Mock named new Teachers’ CEO
At the start of 2014, Ron Mock, currently senior vice-president, fixed income and alternative investments, will succeed Jim Leech as president and CEO of the Ontario Teachers’ Pension Plan, which has $130 billion in assets.
Mock joined Teachers’ in 2001 as director of alternative investments. He was promoted to vice-president later that year, a position he held until 2008, when he was promoted to senior vice-president, assuming responsibility for all fixed income assets and strategy as well as alternative investments and hedge funds.
In the ’90s, Mock was CEO and co-founder of Phoenix Research and Trading, a hedge fund management company that collapsed in 2000 with losses of more than US$125 million. The collapse was caused by an unapproved trade by an employee. When Mock learned of the trade, he notified the Ontario Securities Commission but was reprimanded for not supervising trading closely enough. In 2003, he accepted a six-year ban from taking a position as a director or officer of a public company.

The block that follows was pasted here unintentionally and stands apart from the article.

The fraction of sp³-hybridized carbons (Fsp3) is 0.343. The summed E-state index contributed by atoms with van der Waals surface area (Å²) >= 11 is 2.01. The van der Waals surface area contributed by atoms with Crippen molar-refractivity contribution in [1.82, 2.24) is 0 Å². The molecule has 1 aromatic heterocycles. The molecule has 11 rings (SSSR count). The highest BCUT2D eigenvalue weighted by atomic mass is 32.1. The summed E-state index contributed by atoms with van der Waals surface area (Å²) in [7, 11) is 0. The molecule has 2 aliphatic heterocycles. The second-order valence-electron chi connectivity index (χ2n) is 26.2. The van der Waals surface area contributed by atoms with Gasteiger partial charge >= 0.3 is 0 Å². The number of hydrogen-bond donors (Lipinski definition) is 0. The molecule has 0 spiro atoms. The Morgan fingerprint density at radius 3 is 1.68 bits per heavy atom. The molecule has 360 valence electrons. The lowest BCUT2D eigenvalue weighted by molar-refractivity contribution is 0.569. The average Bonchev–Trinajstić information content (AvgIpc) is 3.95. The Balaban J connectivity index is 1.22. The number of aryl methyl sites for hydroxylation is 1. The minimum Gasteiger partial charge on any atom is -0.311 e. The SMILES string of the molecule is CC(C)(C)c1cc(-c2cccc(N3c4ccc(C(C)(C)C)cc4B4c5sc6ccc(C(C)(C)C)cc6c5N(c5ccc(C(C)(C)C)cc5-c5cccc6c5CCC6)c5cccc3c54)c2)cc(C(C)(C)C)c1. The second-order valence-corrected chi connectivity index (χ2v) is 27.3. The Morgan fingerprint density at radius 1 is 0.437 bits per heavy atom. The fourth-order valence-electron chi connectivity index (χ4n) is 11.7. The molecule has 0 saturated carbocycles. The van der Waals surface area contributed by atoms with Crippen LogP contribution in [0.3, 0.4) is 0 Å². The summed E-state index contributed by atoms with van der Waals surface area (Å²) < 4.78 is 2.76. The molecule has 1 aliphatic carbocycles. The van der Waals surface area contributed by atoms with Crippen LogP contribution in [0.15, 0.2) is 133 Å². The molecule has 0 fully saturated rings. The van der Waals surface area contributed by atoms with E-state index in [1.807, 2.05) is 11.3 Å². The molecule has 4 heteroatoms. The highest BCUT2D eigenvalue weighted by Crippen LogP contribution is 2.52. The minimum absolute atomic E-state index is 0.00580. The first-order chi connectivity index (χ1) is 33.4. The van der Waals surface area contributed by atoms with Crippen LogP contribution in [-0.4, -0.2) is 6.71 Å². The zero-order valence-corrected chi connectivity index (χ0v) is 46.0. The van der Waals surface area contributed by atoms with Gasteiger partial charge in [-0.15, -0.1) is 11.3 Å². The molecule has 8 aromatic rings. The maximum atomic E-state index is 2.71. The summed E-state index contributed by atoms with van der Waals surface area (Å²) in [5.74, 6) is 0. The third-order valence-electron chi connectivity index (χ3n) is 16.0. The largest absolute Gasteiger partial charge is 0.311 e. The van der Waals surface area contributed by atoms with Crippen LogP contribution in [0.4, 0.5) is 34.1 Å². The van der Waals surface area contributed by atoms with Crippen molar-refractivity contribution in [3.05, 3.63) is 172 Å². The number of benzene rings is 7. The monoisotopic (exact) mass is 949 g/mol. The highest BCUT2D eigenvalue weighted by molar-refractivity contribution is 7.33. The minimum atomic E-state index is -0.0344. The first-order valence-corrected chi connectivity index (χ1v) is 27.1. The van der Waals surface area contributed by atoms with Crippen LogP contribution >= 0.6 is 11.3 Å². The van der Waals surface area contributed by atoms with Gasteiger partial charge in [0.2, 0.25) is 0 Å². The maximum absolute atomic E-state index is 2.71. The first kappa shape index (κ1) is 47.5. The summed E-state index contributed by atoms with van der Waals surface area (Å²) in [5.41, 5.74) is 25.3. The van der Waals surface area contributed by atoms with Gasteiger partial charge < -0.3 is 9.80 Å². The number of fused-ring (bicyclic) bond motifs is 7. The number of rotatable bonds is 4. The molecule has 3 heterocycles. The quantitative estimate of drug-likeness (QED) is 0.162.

According to Leech, Mock’s track record at Teachers’ is excellent. The fixed income portfolio totalled $60.0 billion at the end of 2012. “Ron has a reputation for collaboration and team building, balancing current needs with a view to future possibilities,” says Leech. “I have the luxury of inheriting the leader-ship of a thriving and successful organization,” says Mock of his new role.
“I will be working closely with Jim until his retirement to ensure a smooth transition. While this appointment may be somewhat daunting, the prospect of leading this exceptional organization is the most invigorating challenge I have ever faced, and I look forward to doing my best for everyone.”
Benefits costs to overwhelm most companies
Employee health, drug and disability costs have risen significantly and are expected to increase, yet only 15% of companies are even close to being prepared, according to the 2013 Banking on Productivity: Managing Employee Health Costs study.
The small number of companies that are prepared have begun considering a funding strategy to address the impact of future cost drivers, such as an aging workforce, the expenses related to drug and disability plans, and legislative changes.
Fifty-three percent of respondents say health benefits costs were significantly increasing, and 37% say they’ve increased somewhat over the past two to five years, due to inflation and population changes. Disability benefits costs are also seen as increasing, with 54% saying they have increased somewhat.
Asked to rate the risk of a series of health and pension issues, 64% of respondents identified drug costs as a leading concern.
The month in numbers
84% – Canadians who believe they would face a major financial hit in the event of disability — BMO Wealth Institute May 2013 report
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